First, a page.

23 responses to “"Bleach baths" and atopic dermatitis – help from under the kitchen sink”

  1. Was using this in practice at 1/4 cup per tub. Hard to say what a full tub is and with a small child the tendency would be to use less water in the tub.

  2. very informative

  3. I look after a population that is heavily colonized with MRSA.
    No access to bathtubs and water is rationed.

  4. Would like to see results on affected head and neck from washing that area at the same time as bathing the rest of the body. Closure of the eyes should be sufficient for protection from irritation.

  5. Interesting approach. Will give it a try with next patient

  6. will try on my resistant atopic dermatitis patients and will inform after use.

  7. A larger sample size with perhaps a cross-over approach would be important to add strength to this small study and make more general recommendations. Double-blind would be difficult.

  8. Is this study so strongly positive that a larger one is not needed?

  9. I have a number of treatment resistent patients with AD. There are multiple factors but I do like this very basic approach – certainly as an adjunct to usual tx.

  10. Its intresting.will start doing this approach.

  11. this is a simple adjunct for those difficult cases-good to see the research (and experience)supports use of bleach.

  12. This is an old practice that has come around again. Years ago Dettol was used in the same way and with the same efficacy.

  13. Good information to try on at risk population especially if there is minimal side effects.

  14. What about nasal mupirocin administration (dose, frequency, duration), effect on AD and effect on bacterial resistance?

  15. Sounds so simple but is there no danger from splashes into the eyes by accident?

  16. Great suggestion-as significant AD is distressing to families.

  17. This info is too “loose”. What does a full bathtub mean?. The fact that participants were also given another treatment, i.e. intanasal bactroban, totally confounds the study. Moreover, I thought there recently was an advisory not to use bactroban intranasally.
    Nevertheless, it is interesting information and I may wnat to try using bleach.

  18. Replies by Dr. Joseph Lam:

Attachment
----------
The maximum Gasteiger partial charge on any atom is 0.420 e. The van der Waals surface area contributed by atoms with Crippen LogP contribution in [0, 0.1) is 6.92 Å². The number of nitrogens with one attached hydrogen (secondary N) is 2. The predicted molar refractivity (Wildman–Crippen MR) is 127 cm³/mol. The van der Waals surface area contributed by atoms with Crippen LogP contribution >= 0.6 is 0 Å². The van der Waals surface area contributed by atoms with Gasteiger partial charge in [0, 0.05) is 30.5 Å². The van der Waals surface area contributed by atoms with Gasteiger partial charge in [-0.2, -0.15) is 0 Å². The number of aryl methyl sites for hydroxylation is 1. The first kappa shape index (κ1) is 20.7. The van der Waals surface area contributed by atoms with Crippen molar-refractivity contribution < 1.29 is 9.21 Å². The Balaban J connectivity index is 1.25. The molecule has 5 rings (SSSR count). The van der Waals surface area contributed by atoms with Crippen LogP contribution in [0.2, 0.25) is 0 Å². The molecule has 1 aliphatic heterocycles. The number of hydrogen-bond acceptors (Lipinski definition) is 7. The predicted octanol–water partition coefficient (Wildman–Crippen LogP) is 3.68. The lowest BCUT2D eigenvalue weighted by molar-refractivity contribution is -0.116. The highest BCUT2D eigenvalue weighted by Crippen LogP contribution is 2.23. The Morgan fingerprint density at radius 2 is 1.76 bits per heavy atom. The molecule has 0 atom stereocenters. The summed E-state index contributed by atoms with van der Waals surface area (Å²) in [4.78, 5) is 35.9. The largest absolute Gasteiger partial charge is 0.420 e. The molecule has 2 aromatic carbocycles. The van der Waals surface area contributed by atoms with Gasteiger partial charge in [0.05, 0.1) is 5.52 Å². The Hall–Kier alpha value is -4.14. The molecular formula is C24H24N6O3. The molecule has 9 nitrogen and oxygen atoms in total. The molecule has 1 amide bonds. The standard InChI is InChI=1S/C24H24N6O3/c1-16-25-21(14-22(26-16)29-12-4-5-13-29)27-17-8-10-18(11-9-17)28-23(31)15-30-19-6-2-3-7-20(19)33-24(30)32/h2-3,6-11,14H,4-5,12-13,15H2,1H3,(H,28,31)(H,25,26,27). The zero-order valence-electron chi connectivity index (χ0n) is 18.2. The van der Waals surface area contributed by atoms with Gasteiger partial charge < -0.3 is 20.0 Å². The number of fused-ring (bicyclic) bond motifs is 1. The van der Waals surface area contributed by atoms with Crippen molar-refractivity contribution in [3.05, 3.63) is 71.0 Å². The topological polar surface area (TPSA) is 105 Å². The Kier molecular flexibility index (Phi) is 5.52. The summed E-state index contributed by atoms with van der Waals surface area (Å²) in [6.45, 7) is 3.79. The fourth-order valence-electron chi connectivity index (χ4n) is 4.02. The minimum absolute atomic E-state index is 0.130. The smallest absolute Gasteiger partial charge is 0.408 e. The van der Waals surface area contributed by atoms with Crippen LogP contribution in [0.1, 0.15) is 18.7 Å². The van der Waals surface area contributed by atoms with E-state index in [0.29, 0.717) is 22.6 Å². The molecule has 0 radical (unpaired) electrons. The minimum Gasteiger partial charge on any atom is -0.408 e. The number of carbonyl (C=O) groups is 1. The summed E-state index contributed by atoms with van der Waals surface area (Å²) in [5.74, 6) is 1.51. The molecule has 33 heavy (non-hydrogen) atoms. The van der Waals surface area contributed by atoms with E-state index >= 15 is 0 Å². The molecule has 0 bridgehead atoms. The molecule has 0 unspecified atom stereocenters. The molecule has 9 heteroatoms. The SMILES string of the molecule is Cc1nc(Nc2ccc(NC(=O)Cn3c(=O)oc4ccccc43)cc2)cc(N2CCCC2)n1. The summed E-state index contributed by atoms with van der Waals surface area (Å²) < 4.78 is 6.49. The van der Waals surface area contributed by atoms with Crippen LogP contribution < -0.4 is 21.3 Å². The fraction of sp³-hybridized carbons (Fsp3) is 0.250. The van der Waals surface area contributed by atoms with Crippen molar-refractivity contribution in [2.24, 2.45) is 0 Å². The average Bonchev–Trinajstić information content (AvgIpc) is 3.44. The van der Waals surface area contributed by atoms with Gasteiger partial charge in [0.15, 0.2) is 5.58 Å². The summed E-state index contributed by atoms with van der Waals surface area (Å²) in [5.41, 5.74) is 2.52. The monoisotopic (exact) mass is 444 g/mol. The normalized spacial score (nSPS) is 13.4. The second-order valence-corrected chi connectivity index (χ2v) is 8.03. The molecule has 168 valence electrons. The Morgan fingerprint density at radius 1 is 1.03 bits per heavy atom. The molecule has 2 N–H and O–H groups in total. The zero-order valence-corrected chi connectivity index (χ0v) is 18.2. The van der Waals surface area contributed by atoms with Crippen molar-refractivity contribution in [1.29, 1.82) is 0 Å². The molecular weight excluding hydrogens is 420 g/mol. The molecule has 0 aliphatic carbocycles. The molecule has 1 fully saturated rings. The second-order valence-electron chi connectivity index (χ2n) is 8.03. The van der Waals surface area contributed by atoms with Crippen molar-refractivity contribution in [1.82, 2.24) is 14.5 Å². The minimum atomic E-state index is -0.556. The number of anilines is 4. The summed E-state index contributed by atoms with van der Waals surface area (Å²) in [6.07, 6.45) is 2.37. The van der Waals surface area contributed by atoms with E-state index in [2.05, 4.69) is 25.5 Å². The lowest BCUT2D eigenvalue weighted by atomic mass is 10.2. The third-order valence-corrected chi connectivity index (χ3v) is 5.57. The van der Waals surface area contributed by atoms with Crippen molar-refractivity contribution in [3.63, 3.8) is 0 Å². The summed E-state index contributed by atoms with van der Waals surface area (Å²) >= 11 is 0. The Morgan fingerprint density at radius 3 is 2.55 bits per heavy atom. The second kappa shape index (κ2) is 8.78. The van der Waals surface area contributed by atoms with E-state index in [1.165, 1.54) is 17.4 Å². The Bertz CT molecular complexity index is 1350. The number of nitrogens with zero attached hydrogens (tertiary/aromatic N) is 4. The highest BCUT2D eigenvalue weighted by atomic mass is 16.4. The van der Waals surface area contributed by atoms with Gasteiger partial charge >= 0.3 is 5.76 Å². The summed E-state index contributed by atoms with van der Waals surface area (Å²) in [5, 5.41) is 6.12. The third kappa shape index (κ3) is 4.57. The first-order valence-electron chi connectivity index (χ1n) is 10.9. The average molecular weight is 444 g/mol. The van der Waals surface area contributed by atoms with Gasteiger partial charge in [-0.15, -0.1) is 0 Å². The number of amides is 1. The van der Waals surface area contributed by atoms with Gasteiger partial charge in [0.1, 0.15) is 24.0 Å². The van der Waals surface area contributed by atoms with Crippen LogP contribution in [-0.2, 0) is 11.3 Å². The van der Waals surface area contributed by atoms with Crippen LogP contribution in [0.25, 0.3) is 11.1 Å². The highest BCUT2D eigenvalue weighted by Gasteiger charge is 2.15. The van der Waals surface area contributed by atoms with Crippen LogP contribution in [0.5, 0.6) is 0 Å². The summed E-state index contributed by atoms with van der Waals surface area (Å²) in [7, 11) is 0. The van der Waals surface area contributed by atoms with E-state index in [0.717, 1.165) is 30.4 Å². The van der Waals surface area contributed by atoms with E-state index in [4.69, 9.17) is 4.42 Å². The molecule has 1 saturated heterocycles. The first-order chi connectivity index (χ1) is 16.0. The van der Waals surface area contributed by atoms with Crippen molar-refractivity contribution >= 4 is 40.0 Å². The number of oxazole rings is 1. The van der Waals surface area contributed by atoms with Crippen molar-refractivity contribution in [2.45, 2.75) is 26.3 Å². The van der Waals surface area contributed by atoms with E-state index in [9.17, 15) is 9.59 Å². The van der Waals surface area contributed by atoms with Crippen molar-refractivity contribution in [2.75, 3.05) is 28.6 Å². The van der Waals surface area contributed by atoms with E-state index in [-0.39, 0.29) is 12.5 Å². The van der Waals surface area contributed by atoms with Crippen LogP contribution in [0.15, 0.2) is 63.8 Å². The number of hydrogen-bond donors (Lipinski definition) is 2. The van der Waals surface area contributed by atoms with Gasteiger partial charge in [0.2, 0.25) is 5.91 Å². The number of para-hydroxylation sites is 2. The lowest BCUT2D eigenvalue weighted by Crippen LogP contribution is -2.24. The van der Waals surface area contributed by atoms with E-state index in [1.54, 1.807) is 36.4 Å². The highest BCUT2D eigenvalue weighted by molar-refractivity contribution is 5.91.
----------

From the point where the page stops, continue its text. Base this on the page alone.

In practice, I add 1/4 to 1/2 cup to an adult tub that is anywhere from 1/3 to 1/2 full. In fact, earlier studies looking at the concentration needed to kill methicillin-resistant Staph aureus (MRSA) used higher concentrations (1/2 cup in 1/4 adult tub of water) (see Fisher et al below). For facial eczema, I advise patients to soak a washcloth in the bathwater to apply to the face (and ensure they rinse). However, this is not addressed by the study.

    Fisher RG, Chain RL, Hair PS, Cunnion KM.Hypochlorite killing of community-associated methicillin-resistant Staphylococcus aureus. Pediatr Infect Dis J. 2008 Oct;27(10):934-5. (http://www.ncbi.nlm.nih.gov/pubmed/18756186)

    This is not a new practice, and has been done by many practitioners, most often pediatric dermatologists and dermatologists. However, the study adds some support (and renewed interest) in bleach (a cheap and effective adjunct to treatment).

    The study itself, however, isn’t perfect. The intervention group used both nasal mupirocin and bleach baths. There was no bleach bath arm alone. As well, although the study arms were blinded in theory, in reality, the smell of bleach will give away which group the patients were randomized to.

    With regards to the nasal mupirocin, this was applied intranasally twice daily for 5 consecutive days of each month. However, the role of the nasal mupirocin is unclear (as suggested by the differential improvement in only the submerged areas).

  19. I think that this is worth trying out in my patients with AD. I would appreciate more specifics re exact amount of household bleach to what size tub, and how long to soak. I would think the facecloth soaked in the bath water applied to the face neck or scalp would be a helpful tip.

  20. What role does treating for two weeks with Cephalexin prior to the baths play?

  21. very interesting, worth a try especially on these really severe cases of AD

  22. I hope that more studies with a larger sample size and cross-over design would be done to confirm this interesting treatment approach. If truly effective, it would be a very helpful adjunct for treatment-resistant AD due to its inexpensive ingredients.
    I have doubts about the intranasal mupiricin being contributory.
    I would certainly try it on some of my patients.

  23. Might also help in severe cases where parental anxiety & avoidance of “high dose” topical corticosteroids may be contributing/exacerbating the problem.

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